Twins manager Ron Gardenhire, along with first baseman Justin Morneau and closer Glen Perkins, presented Mariano Rivera with a rocking chair made of Twins bats broken by Rivera’s pitches. “We call this the ‘Chair of Broken Dreams,’ ’’ Gardenhire said.
MINNEAPOLIS — The injuries keep coming for the Yankees, but at least they have some things going for them — CC Sabathia, Robinson Cano, the inept Twins and Mariano Rivera to close the deal.
On the day Manny Ramirez landed with yet another ballclub, signing a minor league deal with the Rangers, Rivera continued his dignified departure along his MLB Victory Tour, closing out Sabathia’s 200th win last night, a 3-2 Yankees’ victory over the Twins at Target Field.
This is Rivera’s last Yankees team. This team is nothing like those Dynasty Yankees, but this team is special to Rivera in many ways because it has battled through so much.
“We don’t have the team that we usually have,’’ Rivera told the Post, “But what we have is what we have and this is my team. I think they’re great. These guys are giving us everything that they have. I can’t ask for more. These guys play hard, you can’t ask for more.
“You just want to appreciate the game, appreciate the players that you are playing with and knowing they are giving everything.’’
All that speaks volumes about Mariano Rivera.
“He’s unbelievable,’’ Sabathia said, “and to still be able to pitch a such a high-level. Usually when you get to these last-round guys, they are not performing like he is, but he’s throwing harder than ever.’’
On Tuesday, Rivera was given a rocking chair crafted from broken bats belonging to Minnesota hitters, bats broken by Rivera, according to Twins manager Ron Gardenhire.
“That’s the best one yet,’’ Rivera said of the gifts that have come his way. “There was a lot of thought put into this gift.’’
Much thought has been put into his retirement tour. Rivera said he has received so much from this long goodbye.
Jason Zillo, the Yankees director of communications and media relations has been on the tour with Rivera, organizing each stop, like a Tuesday visit with longtime Twins employees. Zillo has witnessed Rivera’s gentle blend of kindness, humility and thankfulness.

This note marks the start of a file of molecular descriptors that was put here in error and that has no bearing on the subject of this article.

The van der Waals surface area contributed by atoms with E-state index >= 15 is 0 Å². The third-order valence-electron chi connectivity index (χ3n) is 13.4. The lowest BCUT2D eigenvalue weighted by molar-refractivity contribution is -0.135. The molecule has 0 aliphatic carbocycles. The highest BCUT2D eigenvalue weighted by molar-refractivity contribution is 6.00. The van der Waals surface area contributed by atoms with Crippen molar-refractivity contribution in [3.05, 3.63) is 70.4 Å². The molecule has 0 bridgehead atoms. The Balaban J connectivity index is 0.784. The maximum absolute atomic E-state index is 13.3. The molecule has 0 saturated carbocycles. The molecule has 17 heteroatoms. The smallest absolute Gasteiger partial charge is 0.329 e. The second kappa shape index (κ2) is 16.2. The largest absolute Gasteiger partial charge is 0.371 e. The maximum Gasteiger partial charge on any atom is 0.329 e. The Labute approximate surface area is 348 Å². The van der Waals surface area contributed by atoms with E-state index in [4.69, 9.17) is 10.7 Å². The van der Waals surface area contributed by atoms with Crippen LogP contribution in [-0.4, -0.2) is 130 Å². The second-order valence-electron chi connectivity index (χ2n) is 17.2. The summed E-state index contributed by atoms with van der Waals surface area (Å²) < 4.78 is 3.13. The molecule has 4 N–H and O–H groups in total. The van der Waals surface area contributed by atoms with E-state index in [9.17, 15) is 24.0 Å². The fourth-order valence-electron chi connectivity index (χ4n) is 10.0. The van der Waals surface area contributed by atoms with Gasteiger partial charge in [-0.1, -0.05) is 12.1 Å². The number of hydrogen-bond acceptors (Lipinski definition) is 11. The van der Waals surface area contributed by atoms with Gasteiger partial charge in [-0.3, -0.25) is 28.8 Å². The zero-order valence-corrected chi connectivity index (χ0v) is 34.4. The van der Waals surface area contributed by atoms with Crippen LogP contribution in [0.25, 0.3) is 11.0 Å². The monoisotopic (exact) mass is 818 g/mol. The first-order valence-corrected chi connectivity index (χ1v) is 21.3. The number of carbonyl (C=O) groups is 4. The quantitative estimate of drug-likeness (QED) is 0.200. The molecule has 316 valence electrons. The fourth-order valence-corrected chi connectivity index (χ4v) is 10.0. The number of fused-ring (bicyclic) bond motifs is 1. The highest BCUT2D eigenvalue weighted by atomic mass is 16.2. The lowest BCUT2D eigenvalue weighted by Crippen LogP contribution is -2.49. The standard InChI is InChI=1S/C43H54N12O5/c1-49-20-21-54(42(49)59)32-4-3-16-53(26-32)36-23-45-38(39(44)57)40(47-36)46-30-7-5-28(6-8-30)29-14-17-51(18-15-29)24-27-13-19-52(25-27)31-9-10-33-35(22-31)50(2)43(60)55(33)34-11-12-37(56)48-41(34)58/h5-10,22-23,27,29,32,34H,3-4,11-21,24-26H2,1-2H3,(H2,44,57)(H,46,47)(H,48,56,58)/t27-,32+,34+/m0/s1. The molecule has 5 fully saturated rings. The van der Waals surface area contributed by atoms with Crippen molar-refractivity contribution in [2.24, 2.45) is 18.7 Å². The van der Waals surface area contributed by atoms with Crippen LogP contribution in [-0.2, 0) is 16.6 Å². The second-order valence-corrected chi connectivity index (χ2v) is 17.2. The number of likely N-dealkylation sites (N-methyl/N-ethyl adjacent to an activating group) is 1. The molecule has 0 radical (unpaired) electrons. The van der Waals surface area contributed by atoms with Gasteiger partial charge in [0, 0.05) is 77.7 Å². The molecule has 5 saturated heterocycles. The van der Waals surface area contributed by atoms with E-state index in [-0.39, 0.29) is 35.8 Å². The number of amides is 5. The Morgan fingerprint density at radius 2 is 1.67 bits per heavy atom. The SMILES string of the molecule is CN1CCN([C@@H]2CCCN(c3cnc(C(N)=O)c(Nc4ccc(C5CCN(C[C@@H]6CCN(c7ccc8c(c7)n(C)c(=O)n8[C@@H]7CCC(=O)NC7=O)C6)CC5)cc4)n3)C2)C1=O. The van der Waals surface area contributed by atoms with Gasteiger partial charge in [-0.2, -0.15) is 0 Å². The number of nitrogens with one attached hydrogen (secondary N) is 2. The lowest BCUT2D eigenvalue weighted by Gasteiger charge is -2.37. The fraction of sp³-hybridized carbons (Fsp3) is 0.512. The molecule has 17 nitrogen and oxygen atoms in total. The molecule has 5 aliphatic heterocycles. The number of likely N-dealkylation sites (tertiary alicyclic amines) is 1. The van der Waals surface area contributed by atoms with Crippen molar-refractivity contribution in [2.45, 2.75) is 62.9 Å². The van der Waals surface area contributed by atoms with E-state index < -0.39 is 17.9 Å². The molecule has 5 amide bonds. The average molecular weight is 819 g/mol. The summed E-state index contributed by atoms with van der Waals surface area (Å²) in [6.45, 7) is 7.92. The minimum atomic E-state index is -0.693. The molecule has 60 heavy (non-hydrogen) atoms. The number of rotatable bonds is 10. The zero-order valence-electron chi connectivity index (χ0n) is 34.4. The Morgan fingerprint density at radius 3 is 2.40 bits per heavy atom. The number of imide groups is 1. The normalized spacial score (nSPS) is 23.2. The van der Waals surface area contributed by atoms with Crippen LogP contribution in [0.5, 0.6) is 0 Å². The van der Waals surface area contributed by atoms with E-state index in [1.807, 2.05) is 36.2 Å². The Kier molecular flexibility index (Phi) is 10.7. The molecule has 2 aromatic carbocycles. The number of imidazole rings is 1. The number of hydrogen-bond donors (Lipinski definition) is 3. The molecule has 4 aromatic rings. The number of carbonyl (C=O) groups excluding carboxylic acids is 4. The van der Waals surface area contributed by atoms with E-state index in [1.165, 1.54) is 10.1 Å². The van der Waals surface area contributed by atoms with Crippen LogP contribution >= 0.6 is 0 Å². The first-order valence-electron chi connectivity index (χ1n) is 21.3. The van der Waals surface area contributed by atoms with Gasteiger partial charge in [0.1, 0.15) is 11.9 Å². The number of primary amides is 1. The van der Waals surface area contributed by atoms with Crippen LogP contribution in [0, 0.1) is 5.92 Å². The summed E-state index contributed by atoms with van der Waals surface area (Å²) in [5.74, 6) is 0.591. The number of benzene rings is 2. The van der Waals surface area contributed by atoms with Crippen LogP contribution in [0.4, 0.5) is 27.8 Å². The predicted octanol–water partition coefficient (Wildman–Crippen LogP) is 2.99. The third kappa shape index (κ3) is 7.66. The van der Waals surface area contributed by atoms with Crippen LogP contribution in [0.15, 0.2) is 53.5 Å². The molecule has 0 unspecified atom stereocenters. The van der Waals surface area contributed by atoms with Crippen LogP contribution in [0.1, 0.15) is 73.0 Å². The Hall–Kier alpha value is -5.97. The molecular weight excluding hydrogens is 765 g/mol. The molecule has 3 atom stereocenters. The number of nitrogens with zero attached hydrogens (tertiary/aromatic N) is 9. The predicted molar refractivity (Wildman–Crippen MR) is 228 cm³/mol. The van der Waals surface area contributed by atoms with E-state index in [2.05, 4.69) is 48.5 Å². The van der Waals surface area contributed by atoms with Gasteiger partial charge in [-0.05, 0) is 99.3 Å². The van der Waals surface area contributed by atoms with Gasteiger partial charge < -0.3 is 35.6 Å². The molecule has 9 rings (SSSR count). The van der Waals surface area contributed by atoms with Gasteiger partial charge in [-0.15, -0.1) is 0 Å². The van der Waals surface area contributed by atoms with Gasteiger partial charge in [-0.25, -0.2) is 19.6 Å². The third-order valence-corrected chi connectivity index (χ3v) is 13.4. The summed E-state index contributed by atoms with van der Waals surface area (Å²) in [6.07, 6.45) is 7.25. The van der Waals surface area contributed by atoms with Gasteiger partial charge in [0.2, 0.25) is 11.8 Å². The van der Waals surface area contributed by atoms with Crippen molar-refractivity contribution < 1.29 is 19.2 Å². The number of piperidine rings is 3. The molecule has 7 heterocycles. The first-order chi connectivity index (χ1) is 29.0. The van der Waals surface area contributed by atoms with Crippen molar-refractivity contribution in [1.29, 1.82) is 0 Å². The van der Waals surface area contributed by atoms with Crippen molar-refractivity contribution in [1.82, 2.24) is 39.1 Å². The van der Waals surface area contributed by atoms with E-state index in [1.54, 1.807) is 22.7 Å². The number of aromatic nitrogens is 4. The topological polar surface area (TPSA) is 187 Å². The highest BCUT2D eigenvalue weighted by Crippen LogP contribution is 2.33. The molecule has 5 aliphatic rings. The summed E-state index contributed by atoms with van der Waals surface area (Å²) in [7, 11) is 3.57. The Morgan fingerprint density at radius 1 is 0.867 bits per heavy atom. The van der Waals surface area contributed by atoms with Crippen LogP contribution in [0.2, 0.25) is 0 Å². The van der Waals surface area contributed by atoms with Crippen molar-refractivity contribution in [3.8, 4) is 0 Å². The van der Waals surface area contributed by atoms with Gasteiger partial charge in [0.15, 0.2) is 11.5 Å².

“A lot of players say at the end of their career that they will really get to appreciate it after they’re done,’’ Zillo said. “Well, Mo is appreciating it now while he is still living it.’’
Rivera is straddling the life of being a superstar and a retiring legend. He still is not ready for that rocking chair.
Rivera already has 28 saves (636 lifetime) and when he gets to 30 that will mark the 15th season he has had at least 30 saves, which would break a tie with Trevor Hoffman for the most such seasons all time. Rivera also has a lifetime ERA of 2.20, the lowest such mark all-time with 1,000 innings pitched, fractionally ahead of Eddie Cicotte (2.20) and just ahead of Jim Scott (2.26) and Babe Ruth (2.28), according to Elias Sports Bureau.
That is some heady stuff. That is Mariano Rivera.
He loves every minute of his final season. During batting practice he tossed baseballs to fans. After the game he playfully high-fived Travis Hafner’s young son Blake.
When Rivera was asked if this feels like his last go-round, he said, “I’m really not thinking about it at all. It’s more of a joyous thing than anything else, I am enjoying every minute of it. And all the people I’ve met, they all bring their different feelings and personality.
“What I get from them is that they all appreciate what we do, that’s the beauty of it and I appreciate what they do. I get more than what I am giving.’’
That is the perfect way to go out.
With Ramirez signing with another team, which happens often in this game, does that make his journey even much more special?
“I respect whatever a guy does, if he wants to hang on for the longest time, that’s fine,’’ Rivera said. “But I don’t want to do that.
Rivera then smiled and said, “I’m not going nowhere. The only place I’m going from here is home.’’